Mapping a world . . .
I visited my tiny local library today and came across a giant book (one that just fitted into my bike basket), called The Map Book edited by Peter Barber. Published in GB in 2005, it is the quintessential history of maps and their making and has the most extraordinary collection illustrated in its pages.
I always took maps for granted: something in the glove-box of the car, something in a waterproof folder on the boat, or in the handbag if you didn’t know your way around a new city. Something often in the front of a hist. fict. book and always in the front of a fantasy book. Thus when I began to write fantasy, it really was the first thing I had to do: sit down and draw the geography of my world. It was a fun excercise, took a couple of days and required raiding my son’s architectural drawing supplies and my daughter’s graphics’ supplies. But I am only a writer and when came the time to be published, Cath McAuliffe of www.cmdesign.com.au took on my needs and created the perfect map of my world.
But then miniature book artist Patricia Sweet from www.bopressminiaturebooks.com
ran with the idea and created the Eirie Collection, a series of maps concealed within tiny map books. She then developed the idea further . . . a pocket globe based on the Georgian pocket globe – a tremendous little item the English dandy would carry in the pocket of his damask tailcoat or his breeches to show that he was up to date with all the newly explored territories of the world. Patricia said I needed to expand my terrestrial world and while I was at it, maybe I could think up a celestial world as well, so that she could create a map chest of Eirie. Right, says I!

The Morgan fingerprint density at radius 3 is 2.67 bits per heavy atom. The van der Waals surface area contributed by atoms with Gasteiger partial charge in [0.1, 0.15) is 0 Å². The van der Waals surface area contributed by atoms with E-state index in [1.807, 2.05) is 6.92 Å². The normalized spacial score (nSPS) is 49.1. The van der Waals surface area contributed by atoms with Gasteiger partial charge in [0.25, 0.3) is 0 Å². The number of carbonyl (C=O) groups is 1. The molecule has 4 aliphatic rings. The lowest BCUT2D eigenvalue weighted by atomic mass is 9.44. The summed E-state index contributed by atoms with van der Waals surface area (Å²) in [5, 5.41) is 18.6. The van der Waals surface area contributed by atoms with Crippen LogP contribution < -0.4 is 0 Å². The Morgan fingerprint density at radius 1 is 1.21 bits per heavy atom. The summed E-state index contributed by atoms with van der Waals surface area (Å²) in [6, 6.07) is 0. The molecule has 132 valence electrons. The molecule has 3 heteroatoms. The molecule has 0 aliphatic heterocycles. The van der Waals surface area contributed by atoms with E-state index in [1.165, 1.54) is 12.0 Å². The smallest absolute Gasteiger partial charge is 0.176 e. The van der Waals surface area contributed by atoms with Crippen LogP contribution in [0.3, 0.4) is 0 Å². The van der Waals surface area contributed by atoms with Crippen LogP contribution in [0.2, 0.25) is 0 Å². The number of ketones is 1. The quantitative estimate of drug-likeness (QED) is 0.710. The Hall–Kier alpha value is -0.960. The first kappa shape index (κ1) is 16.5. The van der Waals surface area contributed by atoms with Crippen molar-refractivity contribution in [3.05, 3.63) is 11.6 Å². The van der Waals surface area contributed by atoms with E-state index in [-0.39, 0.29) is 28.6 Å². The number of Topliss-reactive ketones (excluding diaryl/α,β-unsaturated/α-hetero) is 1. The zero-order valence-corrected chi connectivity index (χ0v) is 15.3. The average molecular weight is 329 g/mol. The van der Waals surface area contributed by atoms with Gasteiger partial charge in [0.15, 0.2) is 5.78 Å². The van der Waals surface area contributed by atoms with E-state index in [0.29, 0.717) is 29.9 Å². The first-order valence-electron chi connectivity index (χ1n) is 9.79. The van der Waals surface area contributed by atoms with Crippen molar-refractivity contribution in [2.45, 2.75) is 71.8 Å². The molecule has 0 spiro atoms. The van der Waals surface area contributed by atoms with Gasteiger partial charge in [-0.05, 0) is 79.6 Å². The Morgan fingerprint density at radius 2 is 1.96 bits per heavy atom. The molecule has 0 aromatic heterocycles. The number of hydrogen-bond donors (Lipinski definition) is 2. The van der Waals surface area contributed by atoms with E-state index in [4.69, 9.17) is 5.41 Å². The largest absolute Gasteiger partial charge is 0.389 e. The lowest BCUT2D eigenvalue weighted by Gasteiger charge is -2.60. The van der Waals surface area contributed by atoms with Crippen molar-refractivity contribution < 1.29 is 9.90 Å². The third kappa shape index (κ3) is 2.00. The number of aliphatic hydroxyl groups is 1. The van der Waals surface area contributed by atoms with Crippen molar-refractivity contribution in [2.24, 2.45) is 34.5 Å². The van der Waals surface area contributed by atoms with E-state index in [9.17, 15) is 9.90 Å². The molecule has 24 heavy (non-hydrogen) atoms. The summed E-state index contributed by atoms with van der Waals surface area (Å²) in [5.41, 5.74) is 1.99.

There’s something almost blasphemous in creating a world. Firstly the map has a coastal outline and then there are deserts, mountains, rivers and forests, and one assumes then that the world is peopled and one has to name those areas, knowing as the names appear, that this might be the site of a battlefield, or a that might be the site of a famine, or maybe a portal to another world, a city of souks, or a university town or a town built on canals. And as one creates the world, the story to be written begins to take on a dimension, giving more and more ideas. As the story progresses, I find it handy and somewhat necessary to return frequently to my maps and see whether the protagonist is heading North, South, East or West and how long would it really take to get there and what sort of terrain would he/she be travelling through?
The motivation for this post was generated by Francis Hunter’s great blog ‘Which fictional word would you live in?’ The idea of maps and mapping was a natural follow-on and I’m wondering what other fantasy writers do when they world-build. Does the map come first, or the world? And how hard or easy is it for everyone? Feel free to comment.